I would prefer not to spend my time grumping about things like bills, but I have to put in a word here. We just got our power bill for mid Dec - Jan. Anyone in the Seattle area knows that our Hannukah storm started right then - people on the Eastside were without power for anywhere from 2 to 8 (or even longer!) days. We were lucky enough to lose power twice - once for three days and then again for another two days later in the week. Despite this, our power bill just came in at $376! Now we have a big house, I'll grant you. But in past years, our highest winter bill has come in at around $200. According to political commentators when people pay more for gas (in this case for heating) they usually blame the party in power so I think I'll probably blame our president.

Speaking of whom, the only part of the entire State of the Union speech, which I heard on NPR of course, that didn't make me grimace was the beginning, where I found myself suprisingly moved by his statement along the lines of, "It is my distinguished honor to be the first president to begin the State of the Union with the statement, 'Thank you, Madame Speaker'". I don't normally go for the idea that because I'm a woman I should be proud of all other women, but this was a pretty momentous thing and a surprisingly classy gesture on his part. Of course the speech went downhill quickly from there with a bunch of useless statements about how we had to fix social security (really?) with no ideas about how to do it, as well as discussion of the 4000 marines we'll be sending in to hunt down and conquer the terrorists, since obviously the ones who had been there until now have just been sitting around making ice cream sundaes.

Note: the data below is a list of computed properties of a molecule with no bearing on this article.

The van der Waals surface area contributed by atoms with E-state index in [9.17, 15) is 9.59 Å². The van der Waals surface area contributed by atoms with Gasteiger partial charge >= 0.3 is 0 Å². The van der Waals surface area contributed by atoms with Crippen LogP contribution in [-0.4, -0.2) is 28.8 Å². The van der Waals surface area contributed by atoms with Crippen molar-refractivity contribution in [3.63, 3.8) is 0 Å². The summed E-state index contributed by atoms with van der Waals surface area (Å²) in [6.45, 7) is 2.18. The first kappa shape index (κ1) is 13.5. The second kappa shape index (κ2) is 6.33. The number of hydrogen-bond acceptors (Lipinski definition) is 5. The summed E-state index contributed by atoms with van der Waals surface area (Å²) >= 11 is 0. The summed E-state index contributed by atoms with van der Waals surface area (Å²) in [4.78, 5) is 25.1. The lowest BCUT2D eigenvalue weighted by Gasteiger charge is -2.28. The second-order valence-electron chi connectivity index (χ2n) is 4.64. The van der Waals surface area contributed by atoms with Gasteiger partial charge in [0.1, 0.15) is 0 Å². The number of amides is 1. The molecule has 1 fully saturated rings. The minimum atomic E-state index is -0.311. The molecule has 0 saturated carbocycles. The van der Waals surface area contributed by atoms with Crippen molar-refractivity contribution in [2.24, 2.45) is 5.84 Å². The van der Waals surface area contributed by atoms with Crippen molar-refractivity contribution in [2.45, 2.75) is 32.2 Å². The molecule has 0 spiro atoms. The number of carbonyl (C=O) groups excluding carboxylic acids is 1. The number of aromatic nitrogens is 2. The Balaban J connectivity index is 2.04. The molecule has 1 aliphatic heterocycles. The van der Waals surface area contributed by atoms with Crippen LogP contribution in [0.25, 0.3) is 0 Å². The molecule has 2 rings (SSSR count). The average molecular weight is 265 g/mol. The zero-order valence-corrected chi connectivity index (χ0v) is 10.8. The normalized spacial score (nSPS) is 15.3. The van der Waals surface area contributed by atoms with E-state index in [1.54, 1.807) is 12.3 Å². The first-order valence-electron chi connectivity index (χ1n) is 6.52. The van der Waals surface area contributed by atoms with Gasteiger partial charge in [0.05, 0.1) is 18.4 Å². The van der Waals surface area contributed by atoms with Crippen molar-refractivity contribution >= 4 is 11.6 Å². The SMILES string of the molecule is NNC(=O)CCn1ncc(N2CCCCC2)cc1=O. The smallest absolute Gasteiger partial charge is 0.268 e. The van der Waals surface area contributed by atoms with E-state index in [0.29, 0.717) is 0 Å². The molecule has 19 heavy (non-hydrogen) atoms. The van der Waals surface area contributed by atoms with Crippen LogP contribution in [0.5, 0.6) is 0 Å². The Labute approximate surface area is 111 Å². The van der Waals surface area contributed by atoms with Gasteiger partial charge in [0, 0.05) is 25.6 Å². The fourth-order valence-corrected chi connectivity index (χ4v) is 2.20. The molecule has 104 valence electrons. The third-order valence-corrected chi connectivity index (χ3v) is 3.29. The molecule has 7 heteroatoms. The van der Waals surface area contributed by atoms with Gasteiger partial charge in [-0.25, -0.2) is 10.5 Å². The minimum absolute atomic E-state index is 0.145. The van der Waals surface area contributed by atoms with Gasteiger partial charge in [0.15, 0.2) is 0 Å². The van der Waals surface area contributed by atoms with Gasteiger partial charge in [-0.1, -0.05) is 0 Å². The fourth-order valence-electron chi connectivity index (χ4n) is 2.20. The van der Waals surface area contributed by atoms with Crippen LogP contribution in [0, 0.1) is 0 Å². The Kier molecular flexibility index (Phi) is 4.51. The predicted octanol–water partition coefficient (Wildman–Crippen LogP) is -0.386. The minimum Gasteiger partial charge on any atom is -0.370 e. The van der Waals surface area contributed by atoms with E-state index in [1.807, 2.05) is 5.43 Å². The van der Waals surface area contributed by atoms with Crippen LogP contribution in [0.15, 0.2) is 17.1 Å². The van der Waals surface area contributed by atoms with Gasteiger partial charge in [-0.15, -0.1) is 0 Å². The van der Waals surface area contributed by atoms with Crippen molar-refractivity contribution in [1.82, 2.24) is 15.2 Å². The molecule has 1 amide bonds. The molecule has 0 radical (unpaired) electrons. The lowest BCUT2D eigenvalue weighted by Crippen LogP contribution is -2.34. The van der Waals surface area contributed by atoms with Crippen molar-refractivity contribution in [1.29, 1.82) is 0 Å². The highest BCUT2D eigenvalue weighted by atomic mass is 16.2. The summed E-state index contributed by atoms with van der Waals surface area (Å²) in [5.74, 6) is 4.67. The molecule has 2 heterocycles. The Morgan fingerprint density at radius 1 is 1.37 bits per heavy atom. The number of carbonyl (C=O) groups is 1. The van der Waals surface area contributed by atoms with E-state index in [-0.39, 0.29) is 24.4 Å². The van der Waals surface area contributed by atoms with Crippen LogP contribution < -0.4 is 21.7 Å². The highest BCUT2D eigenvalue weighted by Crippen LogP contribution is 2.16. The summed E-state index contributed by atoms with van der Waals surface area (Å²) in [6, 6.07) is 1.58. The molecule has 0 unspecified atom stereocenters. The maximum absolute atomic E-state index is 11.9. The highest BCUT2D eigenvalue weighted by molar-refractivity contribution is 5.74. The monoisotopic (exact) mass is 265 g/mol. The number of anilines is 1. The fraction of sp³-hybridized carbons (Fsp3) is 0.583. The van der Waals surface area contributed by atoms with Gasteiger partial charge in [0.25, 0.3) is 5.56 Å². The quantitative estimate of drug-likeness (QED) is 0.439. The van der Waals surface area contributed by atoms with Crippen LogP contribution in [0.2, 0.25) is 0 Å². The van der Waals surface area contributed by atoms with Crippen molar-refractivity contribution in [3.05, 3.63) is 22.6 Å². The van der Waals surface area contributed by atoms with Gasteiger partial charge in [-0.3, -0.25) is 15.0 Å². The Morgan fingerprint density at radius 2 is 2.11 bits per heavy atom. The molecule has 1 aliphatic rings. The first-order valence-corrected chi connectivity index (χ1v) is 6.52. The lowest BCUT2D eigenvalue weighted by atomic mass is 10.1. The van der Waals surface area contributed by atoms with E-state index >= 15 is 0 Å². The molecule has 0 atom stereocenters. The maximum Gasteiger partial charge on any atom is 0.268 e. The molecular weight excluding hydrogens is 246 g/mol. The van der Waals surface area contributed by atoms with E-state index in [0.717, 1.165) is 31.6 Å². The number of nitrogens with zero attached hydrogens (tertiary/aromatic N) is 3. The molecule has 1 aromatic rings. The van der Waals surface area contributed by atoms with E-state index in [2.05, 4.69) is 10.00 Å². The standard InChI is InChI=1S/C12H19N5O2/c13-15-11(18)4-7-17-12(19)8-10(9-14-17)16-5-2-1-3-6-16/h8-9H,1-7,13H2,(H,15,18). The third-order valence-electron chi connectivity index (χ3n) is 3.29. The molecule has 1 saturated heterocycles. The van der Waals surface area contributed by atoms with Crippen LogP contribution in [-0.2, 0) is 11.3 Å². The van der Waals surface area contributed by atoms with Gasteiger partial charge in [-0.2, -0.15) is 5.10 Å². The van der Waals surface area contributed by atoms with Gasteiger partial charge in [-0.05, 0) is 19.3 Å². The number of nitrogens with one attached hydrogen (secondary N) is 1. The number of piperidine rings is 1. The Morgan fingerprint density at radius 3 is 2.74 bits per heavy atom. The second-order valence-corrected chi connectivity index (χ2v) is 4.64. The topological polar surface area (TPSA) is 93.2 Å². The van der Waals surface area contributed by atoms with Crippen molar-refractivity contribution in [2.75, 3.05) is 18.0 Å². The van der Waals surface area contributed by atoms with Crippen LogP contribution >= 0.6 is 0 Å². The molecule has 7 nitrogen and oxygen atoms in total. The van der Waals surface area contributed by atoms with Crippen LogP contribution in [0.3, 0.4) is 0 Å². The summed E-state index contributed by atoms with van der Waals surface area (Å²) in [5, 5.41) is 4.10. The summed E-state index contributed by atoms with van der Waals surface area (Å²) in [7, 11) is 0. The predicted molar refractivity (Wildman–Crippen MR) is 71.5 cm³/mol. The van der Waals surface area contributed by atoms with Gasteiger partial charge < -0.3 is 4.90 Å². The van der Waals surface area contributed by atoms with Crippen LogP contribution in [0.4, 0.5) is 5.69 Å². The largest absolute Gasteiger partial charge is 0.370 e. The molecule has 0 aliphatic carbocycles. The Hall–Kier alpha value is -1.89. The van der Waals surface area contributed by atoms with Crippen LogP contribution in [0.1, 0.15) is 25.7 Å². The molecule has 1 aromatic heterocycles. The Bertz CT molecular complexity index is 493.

Okay, grouching over.

Monday, January 22, 2007

More Meat

Apparently meat is now the #1 item stolen from grocery stores. Not any old meat, mind you, but "premium" cuts of meat. Since I don't eat red meat I'm not a very good judge of what constitutes premium meat - obviously filet mignon but according to NPR also lamb chops. Here's the scenario that apparently causes this meat theft trend - people go to the meat section to buy cheap hamburger, but then decide that they "deserve" fancier meat. They then stick it under their jacket and take off, sometimes buying other grocery items. Women are apparently more likely than men to steal meat - men steal things they can resell.
So this makes me think